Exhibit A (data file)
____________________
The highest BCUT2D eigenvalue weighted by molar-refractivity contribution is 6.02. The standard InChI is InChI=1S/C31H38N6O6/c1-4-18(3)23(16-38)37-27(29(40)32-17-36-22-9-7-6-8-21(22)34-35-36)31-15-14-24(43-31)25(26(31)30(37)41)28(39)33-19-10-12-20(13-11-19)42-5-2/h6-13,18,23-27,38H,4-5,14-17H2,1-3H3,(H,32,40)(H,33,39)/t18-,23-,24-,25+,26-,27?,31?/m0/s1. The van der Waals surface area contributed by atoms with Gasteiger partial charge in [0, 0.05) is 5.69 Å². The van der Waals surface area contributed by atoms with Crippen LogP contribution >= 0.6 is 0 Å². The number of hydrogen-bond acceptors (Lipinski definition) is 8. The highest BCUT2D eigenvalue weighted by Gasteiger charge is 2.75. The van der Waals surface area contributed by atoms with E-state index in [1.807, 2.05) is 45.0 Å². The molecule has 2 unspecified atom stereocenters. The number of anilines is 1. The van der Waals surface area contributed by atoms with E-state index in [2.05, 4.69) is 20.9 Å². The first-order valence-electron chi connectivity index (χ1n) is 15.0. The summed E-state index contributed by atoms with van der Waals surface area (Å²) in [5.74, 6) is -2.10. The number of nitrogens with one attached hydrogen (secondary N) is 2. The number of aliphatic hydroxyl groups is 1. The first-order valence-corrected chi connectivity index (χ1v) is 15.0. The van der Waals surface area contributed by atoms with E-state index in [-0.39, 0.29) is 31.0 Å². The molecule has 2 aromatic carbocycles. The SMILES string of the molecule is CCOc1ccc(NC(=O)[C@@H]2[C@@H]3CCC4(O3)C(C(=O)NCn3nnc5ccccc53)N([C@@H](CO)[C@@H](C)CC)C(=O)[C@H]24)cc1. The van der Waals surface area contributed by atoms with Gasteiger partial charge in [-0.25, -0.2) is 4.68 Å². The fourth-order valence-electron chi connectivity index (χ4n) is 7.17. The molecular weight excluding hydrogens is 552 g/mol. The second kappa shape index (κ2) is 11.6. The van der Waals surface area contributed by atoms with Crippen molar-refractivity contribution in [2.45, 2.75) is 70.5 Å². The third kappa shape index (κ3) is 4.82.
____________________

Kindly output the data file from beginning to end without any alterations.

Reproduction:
The highest BCUT2D eigenvalue weighted by molar-refractivity contribution is 6.02. The standard InChI is InChI=1S/C31H38N6O6/c1-4-18(3)23(16-38)37-27(29(40)32-17-36-22-9-7-6-8-21(22)34-35-36)31-15-14-24(43-31)25(26(31)30(37)41)28(39)33-19-10-12-20(13-11-19)42-5-2/h6-13,18,23-27,38H,4-5,14-17H2,1-3H3,(H,32,40)(H,33,39)/t18-,23-,24-,25+,26-,27?,31?/m0/s1. The van der Waals surface area contributed by atoms with Gasteiger partial charge in [0, 0.05) is 5.69 Å². The van der Waals surface area contributed by atoms with Crippen LogP contribution >= 0.6 is 0 Å². The number of hydrogen-bond acceptors (Lipinski definition) is 8. The highest BCUT2D eigenvalue weighted by Gasteiger charge is 2.75. The van der Waals surface area contributed by atoms with E-state index in [1.807, 2.05) is 45.0 Å². The molecule has 2 unspecified atom stereocenters. The number of anilines is 1. The van der Waals surface area contributed by atoms with E-state index in [2.05, 4.69) is 20.9 Å². The first-order valence-electron chi connectivity index (χ1n) is 15.0. The summed E-state index contributed by atoms with van der Waals surface area (Å²) in [5.74, 6) is -2.10. The number of nitrogens with one attached hydrogen (secondary N) is 2. The number of aliphatic hydroxyl groups is 1. The first-order valence-corrected chi connectivity index (χ1v) is 15.0. The van der Waals surface area contributed by atoms with E-state index in [-0.39, 0.29) is 31.0 Å². The molecule has 2 aromatic carbocycles. The SMILES string of the molecule is CCOc1ccc(NC(=O)[C@@H]2[C@@H]3CCC4(O3)C(C(=O)NCn3nnc5ccccc53)N([C@@H](CO)[C@@H](C)CC)C(=O)[C@H]24)cc1. The van der Waals surface area contributed by atoms with Gasteiger partial charge in [-0.25, -0.2) is 4.68 Å². The fourth-order valence-electron chi connectivity index (χ4n) is 7.17. The molecular weight excluding hydrogens is 552 g/mol. The second kappa shape index (κ2) is 11.6. The van der Waals surface area contributed by atoms with Crippen molar-refractivity contribution in [2.45, 2.75) is 70.5 Å². The third kappa shape index (κ3) is 4.82.